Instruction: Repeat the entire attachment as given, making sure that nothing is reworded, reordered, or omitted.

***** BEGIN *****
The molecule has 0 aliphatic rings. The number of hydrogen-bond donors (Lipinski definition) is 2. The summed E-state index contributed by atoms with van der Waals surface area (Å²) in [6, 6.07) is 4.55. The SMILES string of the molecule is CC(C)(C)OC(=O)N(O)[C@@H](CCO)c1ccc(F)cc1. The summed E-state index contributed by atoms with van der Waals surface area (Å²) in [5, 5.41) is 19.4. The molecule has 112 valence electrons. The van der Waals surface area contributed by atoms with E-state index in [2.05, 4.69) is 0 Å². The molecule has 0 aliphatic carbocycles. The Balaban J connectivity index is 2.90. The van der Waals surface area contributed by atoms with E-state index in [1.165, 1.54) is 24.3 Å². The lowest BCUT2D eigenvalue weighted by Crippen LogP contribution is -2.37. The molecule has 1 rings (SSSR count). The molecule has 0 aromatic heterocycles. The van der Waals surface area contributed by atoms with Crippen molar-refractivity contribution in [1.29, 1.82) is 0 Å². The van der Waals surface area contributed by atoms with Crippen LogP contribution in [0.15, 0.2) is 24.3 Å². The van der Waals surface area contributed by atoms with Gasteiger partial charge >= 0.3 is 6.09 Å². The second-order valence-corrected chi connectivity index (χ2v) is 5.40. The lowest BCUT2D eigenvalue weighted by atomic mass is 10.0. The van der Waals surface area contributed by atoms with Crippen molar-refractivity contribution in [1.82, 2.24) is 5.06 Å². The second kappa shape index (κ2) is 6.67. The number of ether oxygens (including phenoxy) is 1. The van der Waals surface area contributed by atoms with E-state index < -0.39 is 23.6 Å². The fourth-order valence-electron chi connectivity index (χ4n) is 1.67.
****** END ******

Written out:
The molecule has 0 aliphatic rings. The number of hydrogen-bond donors (Lipinski definition) is 2. The summed E-state index contributed by atoms with van der Waals surface area (Å²) in [6, 6.07) is 4.55. The SMILES string of the molecule is CC(C)(C)OC(=O)N(O)[C@@H](CCO)c1ccc(F)cc1. The summed E-state index contributed by atoms with van der Waals surface area (Å²) in [5, 5.41) is 19.4. The molecule has 112 valence electrons. The van der Waals surface area contributed by atoms with E-state index in [2.05, 4.69) is 0 Å². The molecule has 0 aliphatic carbocycles. The Balaban J connectivity index is 2.90. The van der Waals surface area contributed by atoms with E-state index in [1.165, 1.54) is 24.3 Å². The lowest BCUT2D eigenvalue weighted by Crippen LogP contribution is -2.37. The molecule has 1 rings (SSSR count). The molecule has 0 aromatic heterocycles. The van der Waals surface area contributed by atoms with Crippen molar-refractivity contribution in [1.29, 1.82) is 0 Å². The van der Waals surface area contributed by atoms with Crippen LogP contribution in [0.15, 0.2) is 24.3 Å². The van der Waals surface area contributed by atoms with Gasteiger partial charge >= 0.3 is 6.09 Å². The second-order valence-corrected chi connectivity index (χ2v) is 5.40. The lowest BCUT2D eigenvalue weighted by atomic mass is 10.0. The van der Waals surface area contributed by atoms with Crippen molar-refractivity contribution in [1.82, 2.24) is 5.06 Å². The second kappa shape index (κ2) is 6.67. The number of ether oxygens (including phenoxy) is 1. The van der Waals surface area contributed by atoms with E-state index < -0.39 is 23.6 Å². The fourth-order valence-electron chi connectivity index (χ4n) is 1.67.